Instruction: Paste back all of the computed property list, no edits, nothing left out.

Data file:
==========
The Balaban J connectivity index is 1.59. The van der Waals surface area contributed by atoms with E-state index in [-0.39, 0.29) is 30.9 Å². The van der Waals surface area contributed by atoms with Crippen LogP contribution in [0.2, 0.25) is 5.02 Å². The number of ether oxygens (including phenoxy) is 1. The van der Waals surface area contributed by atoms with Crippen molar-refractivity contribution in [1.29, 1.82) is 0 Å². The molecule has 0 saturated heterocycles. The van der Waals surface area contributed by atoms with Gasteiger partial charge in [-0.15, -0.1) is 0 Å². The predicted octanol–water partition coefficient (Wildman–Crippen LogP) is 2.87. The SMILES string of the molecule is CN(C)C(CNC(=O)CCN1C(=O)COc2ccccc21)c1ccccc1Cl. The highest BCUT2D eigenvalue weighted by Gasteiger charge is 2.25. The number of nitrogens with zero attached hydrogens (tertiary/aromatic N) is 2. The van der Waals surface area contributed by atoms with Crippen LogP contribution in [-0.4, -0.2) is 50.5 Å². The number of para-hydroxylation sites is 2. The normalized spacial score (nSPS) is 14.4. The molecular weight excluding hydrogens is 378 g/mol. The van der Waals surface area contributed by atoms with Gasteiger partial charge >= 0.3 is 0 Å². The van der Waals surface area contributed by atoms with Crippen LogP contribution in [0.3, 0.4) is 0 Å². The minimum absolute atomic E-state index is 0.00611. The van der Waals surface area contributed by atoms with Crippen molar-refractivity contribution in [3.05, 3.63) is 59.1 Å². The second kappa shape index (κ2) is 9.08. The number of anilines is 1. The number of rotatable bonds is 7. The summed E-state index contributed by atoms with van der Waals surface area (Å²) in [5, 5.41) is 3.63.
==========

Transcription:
The Balaban J connectivity index is 1.59. The van der Waals surface area contributed by atoms with E-state index in [-0.39, 0.29) is 30.9 Å². The van der Waals surface area contributed by atoms with Crippen LogP contribution in [0.2, 0.25) is 5.02 Å². The number of ether oxygens (including phenoxy) is 1. The van der Waals surface area contributed by atoms with Crippen molar-refractivity contribution in [1.29, 1.82) is 0 Å². The molecule has 0 saturated heterocycles. The van der Waals surface area contributed by atoms with Gasteiger partial charge in [-0.15, -0.1) is 0 Å². The predicted octanol–water partition coefficient (Wildman–Crippen LogP) is 2.87. The SMILES string of the molecule is CN(C)C(CNC(=O)CCN1C(=O)COc2ccccc21)c1ccccc1Cl. The highest BCUT2D eigenvalue weighted by Gasteiger charge is 2.25. The number of nitrogens with zero attached hydrogens (tertiary/aromatic N) is 2. The van der Waals surface area contributed by atoms with Crippen LogP contribution in [-0.4, -0.2) is 50.5 Å². The number of para-hydroxylation sites is 2. The normalized spacial score (nSPS) is 14.4. The molecular weight excluding hydrogens is 378 g/mol. The van der Waals surface area contributed by atoms with Gasteiger partial charge >= 0.3 is 0 Å². The van der Waals surface area contributed by atoms with Crippen LogP contribution in [0.3, 0.4) is 0 Å². The minimum absolute atomic E-state index is 0.00611. The van der Waals surface area contributed by atoms with Crippen molar-refractivity contribution in [3.05, 3.63) is 59.1 Å². The second kappa shape index (κ2) is 9.08. The number of anilines is 1. The number of rotatable bonds is 7. The summed E-state index contributed by atoms with van der Waals surface area (Å²) in [5, 5.41) is 3.63.